When Kylie Minogue, the Australian songstress, was treated for breast cancer in 2005 while still in her 30s, it seemed like a memento mori to young women of her generation, and those who had grown up watching her in a popular soap opera. That such a golden young person could have a brush with a serious illness shocked some young women I encountered.
Ms Minogue made a good recovery, and now, at 47, she has announced her engagement to an actor almost 20 years younger, Joshua Sasse. What matter a difference in age when true love is involved? Yet it is fascinating that in an era where marriage is said to be in decline, where cohabitation is on the increase (and there is much pressure to make cohabitation equal in law to marriage), such an essentially old fashioned and even courtly tradition as an “engagement” not only lives on but is proudly practised by secular icons of celebrity.
It is fascinating, that is, how the betrothal – as the engagement was once termed – continues to survive and thrive even when other customs and traditions have been junked or consigned to “the dustbin of history”. I notice that it is not at all unusual for a couple who have been living together for some time, have purchased a house together and may even have a child together, to then announce their “engagement”.
I have been present when veteran cohabitees have not only announced an engagement to the assembled company – sparkling ring proudly displayed – but where the affianced male has declared that he went down on one knee to pop the question. I have even heard such a male fiancé say that he asked the fiancée’s father for “her hand in marriage”. Quaint!
So the engagement endures, and Kylie Minogue is its embodiment. I don’t see why the putative fiancée shouldn’t propose to the putative fiancé, by the way. It is a leap year, after all.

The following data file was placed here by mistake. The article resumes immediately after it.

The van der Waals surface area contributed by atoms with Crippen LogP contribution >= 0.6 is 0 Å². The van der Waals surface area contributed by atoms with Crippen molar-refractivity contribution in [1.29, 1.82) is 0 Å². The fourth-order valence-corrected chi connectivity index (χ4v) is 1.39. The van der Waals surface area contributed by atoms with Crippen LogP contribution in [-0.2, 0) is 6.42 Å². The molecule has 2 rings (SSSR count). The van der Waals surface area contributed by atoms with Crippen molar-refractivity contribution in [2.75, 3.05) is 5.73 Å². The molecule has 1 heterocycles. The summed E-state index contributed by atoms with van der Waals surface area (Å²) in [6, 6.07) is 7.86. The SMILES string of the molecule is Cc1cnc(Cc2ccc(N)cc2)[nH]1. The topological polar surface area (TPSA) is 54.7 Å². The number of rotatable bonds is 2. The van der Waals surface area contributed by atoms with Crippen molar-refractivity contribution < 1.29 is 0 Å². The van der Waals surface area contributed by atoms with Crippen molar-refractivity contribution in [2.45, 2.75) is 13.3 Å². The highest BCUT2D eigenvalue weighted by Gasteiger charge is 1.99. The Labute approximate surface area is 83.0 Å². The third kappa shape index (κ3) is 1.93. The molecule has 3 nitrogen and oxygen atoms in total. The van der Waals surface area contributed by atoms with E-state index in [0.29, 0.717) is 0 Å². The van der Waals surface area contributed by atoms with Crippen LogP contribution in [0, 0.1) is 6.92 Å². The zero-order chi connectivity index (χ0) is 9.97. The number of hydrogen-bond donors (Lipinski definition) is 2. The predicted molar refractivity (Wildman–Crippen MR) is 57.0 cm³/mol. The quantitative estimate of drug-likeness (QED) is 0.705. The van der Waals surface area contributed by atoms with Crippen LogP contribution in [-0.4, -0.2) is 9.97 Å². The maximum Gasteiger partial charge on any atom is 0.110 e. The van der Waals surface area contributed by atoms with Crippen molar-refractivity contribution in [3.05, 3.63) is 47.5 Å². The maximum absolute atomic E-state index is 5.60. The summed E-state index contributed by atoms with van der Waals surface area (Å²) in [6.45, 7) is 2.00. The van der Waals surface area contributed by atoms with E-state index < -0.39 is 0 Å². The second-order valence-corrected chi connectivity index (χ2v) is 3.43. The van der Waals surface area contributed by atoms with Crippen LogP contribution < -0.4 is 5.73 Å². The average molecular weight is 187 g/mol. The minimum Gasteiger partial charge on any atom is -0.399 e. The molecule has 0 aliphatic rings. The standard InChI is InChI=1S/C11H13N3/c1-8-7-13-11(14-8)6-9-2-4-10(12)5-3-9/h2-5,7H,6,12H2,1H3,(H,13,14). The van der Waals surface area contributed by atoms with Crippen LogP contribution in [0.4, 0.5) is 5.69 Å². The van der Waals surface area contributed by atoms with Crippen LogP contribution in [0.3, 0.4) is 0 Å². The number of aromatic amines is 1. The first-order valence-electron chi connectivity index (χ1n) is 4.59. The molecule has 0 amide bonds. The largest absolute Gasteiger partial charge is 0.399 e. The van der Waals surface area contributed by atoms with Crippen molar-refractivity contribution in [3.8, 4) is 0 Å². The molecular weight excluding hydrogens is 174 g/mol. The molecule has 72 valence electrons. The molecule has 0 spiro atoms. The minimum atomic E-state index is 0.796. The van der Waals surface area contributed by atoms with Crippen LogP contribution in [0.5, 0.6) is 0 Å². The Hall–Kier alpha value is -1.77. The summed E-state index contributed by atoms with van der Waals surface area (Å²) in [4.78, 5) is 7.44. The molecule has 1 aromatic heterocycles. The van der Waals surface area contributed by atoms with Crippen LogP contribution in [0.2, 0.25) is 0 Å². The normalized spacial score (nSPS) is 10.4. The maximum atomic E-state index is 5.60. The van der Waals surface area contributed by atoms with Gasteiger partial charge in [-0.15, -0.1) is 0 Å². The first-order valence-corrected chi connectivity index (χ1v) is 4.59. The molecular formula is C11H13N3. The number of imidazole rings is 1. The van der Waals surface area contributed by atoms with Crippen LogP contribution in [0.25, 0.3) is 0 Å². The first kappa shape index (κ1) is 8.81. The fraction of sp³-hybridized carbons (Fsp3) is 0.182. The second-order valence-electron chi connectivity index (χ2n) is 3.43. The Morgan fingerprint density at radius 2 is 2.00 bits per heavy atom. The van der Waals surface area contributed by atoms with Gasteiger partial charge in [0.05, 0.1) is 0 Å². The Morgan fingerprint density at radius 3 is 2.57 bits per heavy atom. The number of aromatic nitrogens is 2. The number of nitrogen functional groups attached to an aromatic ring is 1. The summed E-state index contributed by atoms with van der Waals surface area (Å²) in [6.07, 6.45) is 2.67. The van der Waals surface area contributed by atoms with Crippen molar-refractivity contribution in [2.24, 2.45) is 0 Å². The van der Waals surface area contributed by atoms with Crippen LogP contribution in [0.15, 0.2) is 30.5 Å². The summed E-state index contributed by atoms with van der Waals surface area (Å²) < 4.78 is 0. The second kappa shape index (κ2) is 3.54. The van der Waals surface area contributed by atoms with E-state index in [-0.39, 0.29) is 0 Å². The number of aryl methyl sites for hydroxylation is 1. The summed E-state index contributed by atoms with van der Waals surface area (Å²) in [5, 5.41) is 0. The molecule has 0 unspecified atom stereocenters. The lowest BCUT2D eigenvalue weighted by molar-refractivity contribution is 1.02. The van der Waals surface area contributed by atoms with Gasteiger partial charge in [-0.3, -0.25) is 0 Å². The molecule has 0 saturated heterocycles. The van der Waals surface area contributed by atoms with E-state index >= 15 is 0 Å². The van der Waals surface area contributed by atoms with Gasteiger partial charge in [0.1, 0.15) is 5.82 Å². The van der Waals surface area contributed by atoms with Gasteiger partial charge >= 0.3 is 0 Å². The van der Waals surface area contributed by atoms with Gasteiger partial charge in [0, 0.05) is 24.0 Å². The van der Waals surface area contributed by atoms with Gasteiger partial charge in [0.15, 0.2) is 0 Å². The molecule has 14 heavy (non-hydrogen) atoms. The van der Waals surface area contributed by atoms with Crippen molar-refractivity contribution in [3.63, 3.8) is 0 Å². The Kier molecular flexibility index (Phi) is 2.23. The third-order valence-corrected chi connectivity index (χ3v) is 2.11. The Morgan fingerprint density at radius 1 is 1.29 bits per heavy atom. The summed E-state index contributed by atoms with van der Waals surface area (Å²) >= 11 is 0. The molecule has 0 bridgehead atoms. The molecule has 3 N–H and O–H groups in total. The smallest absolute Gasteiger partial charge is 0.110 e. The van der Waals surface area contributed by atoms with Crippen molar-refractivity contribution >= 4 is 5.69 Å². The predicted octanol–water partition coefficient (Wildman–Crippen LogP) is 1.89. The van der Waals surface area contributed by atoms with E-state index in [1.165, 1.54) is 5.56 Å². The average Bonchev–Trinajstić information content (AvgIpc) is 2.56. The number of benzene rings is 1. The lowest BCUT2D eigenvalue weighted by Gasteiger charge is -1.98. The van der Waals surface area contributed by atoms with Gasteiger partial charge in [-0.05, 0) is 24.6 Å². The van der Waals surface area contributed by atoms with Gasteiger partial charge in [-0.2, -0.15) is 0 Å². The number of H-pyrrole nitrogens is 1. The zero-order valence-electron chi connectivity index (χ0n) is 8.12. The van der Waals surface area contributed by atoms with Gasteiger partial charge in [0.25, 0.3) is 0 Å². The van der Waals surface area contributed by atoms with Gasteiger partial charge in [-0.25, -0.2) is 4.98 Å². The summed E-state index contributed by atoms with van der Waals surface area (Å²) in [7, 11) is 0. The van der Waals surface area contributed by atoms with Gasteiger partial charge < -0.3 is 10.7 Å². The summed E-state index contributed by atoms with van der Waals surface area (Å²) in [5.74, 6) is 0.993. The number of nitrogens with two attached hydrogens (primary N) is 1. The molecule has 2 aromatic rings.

I wish there had been a maths teacher like Colin Hegarty when I was at school. This son of an Irish building worker and a home help grew up in Kilburn, north-west London, in modest circumstances, but was educationally encouraged by his parents. He’s so amazing at teaching maths (at Preston Manor School, Wembley) that he’s a contender for the Global Teacher Prize – that is, being named the world’s best teacher.
His attitude to maths is so positive (and much of what he says can be extended to other disciplines too). Nobody, he believes, is inherently bad at maths. Believe in yourself. Don’t revise – practice. Do some maths every day. Sign up for an extra course.
Implicit in all this is Mr Hegarty’s enthusiasm for his subject and his desire to impart it. He also has a “wall of inspiration”, featuring Michelangelo, Malala and Malcolm X – and he takes his words about constant practice from David Beckham.
Colin Hegarty is in contrast to my own experience of maths teachers: often brilliant in an abstract way, but imparting the joy of mathematics didn’t come easily to them. Some mathematical geniuses are on the autism spectrum – amazing minds, but unable to read human emotions.
I can just about do “sums”, but for years I rattled off Pythogorean theorems that I never understood. Sometimes today, when I walk around a square-ish location in a city street, I wonder if, indeed, the square of the hypoteneuse is equal to the sum of the squares of the other two sides – and would it make any difference which route I took? Perhaps I should ask Colin Hegarty via one of his internet maths tutorials.
Pope Francis has been criticised for “meddling in politics” after his remark that he didn’t regard some of Donald Trump’s values as Christian. This is always a touchy area for a pontiff: the Wasp opposition to Jack Kennedy, back in 1960, was that a Catholic in the White House would mean the Holy See pulling the strings.
And yet, if what Francis said was naïve politically, I felt it came from the heart: as a Latin American himself, it is surely natural that he should have a fellow-feeling for the Mexicans against whom Trump wants to construct a wall.
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